US science icon Charles Lieber falls to Earth
Charles Lieber, one of the US’s top research chemists, sat miserably in a chair at the Harvard Police Department, trying to explain to two FBI agents why he had agreed to partner with a lesser-known Chinese university in a relationship that had soured and landed him in trouble with the US government.
The university had money to spend — “that’s one of the things China uses to try to seduce people”, Dr Lieber said in the interrogation, clips of which were shown in court.
But money wasn’t the reason, he said. By training young scientists in the use of technology he had pioneered, he hoped to burnish his credentials with the committee that decides the ultimate scientific honour. “This is embarrassing,” he said. “Every scientist wants to win a Nobel Prize.”
On Tuesday, after deliberating for two hours and 45 minutes, a federal jury found Dr Lieber guilty of two counts of making false statements to the US government about whether he participated in Thousand Talents Plan, a programme designed by the Chinese government to attract foreign-educated scientists to China. They also found him guilty of failing to declare income earned in China and failing to report a Chinese bank account.
No date has been set for sentencing. A charge of making false statements carries a maximum sentence of five years. Dr Lieber, who has cancer, sat expressionless through the six-day trial and said nothing as he left the courthouse with his wife.
Though it is not illegal to participate in Chinese recruitment programs, scientists are required to disclose their participation to the US government, which also funds their research and may view it as a conflict of interest.
Dr Lieber’s conviction is a victory for the China Initiative, an effort launched in 2018, under the Trump administration, to root out scientists suspected of sharing sensitive information with China.
“Mr Lieber exploited the openness and transparency of our academic system,” said Joseph Bonavolonta, who heads the Boston division of the FBI. “The FBI will not hesitate to work with our law enforcement partners to focus on those who put their financial and professional interests ahead of our country’s economic prosperity.”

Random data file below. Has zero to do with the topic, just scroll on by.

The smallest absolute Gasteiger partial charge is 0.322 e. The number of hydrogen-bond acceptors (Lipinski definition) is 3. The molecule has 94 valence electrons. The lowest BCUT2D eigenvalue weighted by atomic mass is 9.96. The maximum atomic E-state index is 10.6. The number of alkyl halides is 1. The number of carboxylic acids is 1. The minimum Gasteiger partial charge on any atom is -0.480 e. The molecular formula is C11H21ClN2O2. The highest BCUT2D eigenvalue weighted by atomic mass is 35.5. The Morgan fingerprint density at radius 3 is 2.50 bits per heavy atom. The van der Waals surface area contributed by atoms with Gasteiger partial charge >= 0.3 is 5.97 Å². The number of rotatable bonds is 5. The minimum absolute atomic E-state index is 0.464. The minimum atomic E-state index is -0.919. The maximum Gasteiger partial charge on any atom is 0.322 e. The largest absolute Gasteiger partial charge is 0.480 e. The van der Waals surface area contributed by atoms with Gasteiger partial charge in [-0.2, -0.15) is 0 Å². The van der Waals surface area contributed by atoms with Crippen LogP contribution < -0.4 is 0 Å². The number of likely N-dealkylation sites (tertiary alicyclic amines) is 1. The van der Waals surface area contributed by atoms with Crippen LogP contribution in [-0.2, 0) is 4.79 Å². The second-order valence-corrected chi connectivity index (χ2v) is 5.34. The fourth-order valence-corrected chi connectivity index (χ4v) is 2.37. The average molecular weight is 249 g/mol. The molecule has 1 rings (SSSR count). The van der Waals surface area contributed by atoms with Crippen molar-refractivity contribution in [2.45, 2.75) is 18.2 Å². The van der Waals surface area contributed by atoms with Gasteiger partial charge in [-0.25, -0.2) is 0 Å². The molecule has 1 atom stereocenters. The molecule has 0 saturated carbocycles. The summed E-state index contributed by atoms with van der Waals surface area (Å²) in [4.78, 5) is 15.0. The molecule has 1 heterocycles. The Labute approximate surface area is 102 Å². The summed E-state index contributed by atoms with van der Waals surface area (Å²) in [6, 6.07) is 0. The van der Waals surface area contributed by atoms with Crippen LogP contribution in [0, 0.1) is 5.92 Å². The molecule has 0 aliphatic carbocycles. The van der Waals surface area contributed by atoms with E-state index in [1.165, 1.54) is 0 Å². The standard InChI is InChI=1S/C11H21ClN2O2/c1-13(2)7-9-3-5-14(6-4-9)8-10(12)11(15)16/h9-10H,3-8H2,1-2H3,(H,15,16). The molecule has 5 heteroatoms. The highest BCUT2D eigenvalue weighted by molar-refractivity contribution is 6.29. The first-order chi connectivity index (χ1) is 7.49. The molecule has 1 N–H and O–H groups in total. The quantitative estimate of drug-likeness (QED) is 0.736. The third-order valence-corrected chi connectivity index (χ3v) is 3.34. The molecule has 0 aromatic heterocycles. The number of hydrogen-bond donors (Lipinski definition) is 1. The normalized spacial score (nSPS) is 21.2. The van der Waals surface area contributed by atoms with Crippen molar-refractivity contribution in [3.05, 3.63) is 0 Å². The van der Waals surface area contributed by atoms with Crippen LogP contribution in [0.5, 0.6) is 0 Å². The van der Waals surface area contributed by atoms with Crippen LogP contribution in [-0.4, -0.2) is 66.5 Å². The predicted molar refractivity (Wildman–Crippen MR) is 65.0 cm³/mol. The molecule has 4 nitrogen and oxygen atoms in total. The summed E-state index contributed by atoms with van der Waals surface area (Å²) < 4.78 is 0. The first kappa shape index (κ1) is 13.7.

Among the cases opened against academic researchers, most, like the case against Dr Lieber, do not allege espionage or intellectual property theft, but failure to disclose Chinese funding.
It suffered a series of setbacks over the summer, with half a dozen cases dismissed and the first case to reach the trial stage, against the researcher Anming Hu, ending in acquittal. Dr Lieber’s trial was watched closely in scientific circles, as an indicator of whether the justice department will proceed with prosecutions of other researchers.
Peter Zeidenberg, a Washington lawyer who represents around a dozen researchers who are under investigation, said Dr Lieber’s case stands out because he was specifically asked about his participation in the Chinese programme, and denied it.
“The reason people like Lieber lie is because they are afraid,” he said. “It’s really sad. They are afraid to answer truthfully, ‘Are you a member of the talent programme?’ I’m sure during the Red Scare, people said they were not a member of the Communist Party.”
In closing arguments, Dr Lieber’s lawyer, Marc Mukasey, said the government had inadequate proof of wrongdoing and risked silencing a pioneering researcher.
“Isn’t it troubling that nobody in this courtroom has explained what the Thousand Talents Plan is and who is in it?” he said.
“Isn’t it troubling that Dr Lieber’s work was all public, was for the benefit of the world, yet he is facing criminal charges for it?”
New York Times News Service